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My Partner and I Never Married. Can Our Property be Divided?

My Partner and I Never Married. Can Our Property be Divided?

When an unmarried couple lives together, they often share their assets and liabilities. This may include keeping joint bank accounts, owning property, and assuming debts. If the relationship ends, it can raise ownership questions for both partners. Someone in this situation may be wondering: My partner and I never married. Can our property be divided?

Wisconsin and Common Law Marriage

In some states, when a couple lives together for a certain amount of time and identifies themselves to others as being each other's spouses, they will have what is referred to as a "common law marriage." Although they never formally wed, the law will recognize them as married. Wisconsin does not recognize common law marriage.

Wisconsin Domestic Partnership

Although Wisconsin does not have common law marriage, the law does recognize when two unmarried adults have an existing domestic partnership if they registered on the State Domestic Partnership Registry prior to April 1, 2018.

A Wisconsin domestic partnership requires the following:

  1. Each individual is at least 18 years old and can consent to the domestic partnership.
  2. Neither individual is married to or in a domestic partnership with another individual.
  3. The 2 individuals share a common residence.
  4. The 2 individuals are not nearer of kin to each other than 2nd cousins, whether of the whole or half blood or by adoption.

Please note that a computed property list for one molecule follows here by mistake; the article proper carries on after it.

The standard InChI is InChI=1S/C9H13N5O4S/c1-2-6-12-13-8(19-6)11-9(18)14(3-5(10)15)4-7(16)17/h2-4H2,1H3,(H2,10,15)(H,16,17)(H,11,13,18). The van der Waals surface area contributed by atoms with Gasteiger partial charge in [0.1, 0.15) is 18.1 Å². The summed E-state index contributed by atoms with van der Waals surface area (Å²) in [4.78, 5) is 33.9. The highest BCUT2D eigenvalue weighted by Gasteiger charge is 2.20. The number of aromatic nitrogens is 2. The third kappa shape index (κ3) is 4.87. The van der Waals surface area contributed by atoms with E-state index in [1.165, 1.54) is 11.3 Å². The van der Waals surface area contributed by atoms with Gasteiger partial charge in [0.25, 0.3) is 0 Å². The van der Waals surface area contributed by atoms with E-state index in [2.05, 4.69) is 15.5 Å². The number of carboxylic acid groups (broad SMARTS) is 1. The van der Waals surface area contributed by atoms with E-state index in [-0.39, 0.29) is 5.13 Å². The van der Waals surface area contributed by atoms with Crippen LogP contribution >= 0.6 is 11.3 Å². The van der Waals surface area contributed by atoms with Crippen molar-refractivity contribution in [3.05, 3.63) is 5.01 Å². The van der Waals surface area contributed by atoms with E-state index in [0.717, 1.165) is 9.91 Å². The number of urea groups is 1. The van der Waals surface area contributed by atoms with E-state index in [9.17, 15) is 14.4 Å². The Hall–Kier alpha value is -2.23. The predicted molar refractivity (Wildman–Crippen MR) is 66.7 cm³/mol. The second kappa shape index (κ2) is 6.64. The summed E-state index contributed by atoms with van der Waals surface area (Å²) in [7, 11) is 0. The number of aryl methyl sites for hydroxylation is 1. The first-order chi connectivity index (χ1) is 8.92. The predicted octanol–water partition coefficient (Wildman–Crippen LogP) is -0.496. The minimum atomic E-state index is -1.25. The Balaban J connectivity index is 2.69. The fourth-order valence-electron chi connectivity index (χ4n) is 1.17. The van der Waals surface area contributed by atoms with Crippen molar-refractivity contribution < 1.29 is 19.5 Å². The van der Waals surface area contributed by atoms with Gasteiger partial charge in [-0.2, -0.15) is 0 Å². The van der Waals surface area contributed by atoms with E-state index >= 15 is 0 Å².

5. The individuals are members of the same sex.

Domestic partnership registration provided certain rights to same-sex couples, including but not limited to inheritance, medical and hospital visitation, presumed joint tenancy by partners who lived together, applying spousal privilege, standing to sue for wrongful death actions.

In the past, those seeking to form a domestic partnership had to file and be added to the domestic partner registry. In 2017, Wisconsin passed legislation ending the registry as of April 1, 2018 as a result of the legalization of same-sex marriage. However, couples who registered as domestic partners before the April 1, 2018 deadline still have the benefits associated with domestic partnership status.

Unmarried Couples and Property

Wisconsin does not recognize domestic partnerships between opposite-sex couples, and, as indicated above, the registry is now closed. However, there are ways a cohabitating unmarried couple can protect their property and rights. If you are sharing a home with your boyfriend or girlfriend, it's essential to consult with a Milwaukee family law attorney to help you understand your options as an unmarried partner in Wisconsin.

Cohabitation Agreement

To avoid problems down the road, an unmarried Wisconsin couple can sign a cohabitation agreement when they decide to live together. The agreement can address how assets, property, and responsibilities will operate and be arranged should the relationship end.

Unjust Enrichment

In an unmarried couple ends their relationship, one partner may be able to pursue an unjust enrichment claim against the other on the basis that their ex unfairly retained an unfair amount of the assets and property they jointly acquired while living together. The court can evaluate the evidence of shared ownership and any pre-existing cohabitation agreements between the parties.

Although unmarried couples may not have the same rights as those who are married, they could have some choices and remedies if the relationship ends. The best way to learn more about your rights as an unmarried cohabitant is by consulting with an experienced Wisconsin attorney. Your counsel can help you evaluate your circumstances and options.  

Wisconsin Attorney and Mediator Karyn Youso of First Look Family Law is an attorney and Mediator with the experience you need to help you with your Wisconsin family law matter. If you live in Metro Milwaukee, Waukesha, or Brookfield and have questions about your rights as an unmarried partner, please contact us today and let us take a “first look” at your situation.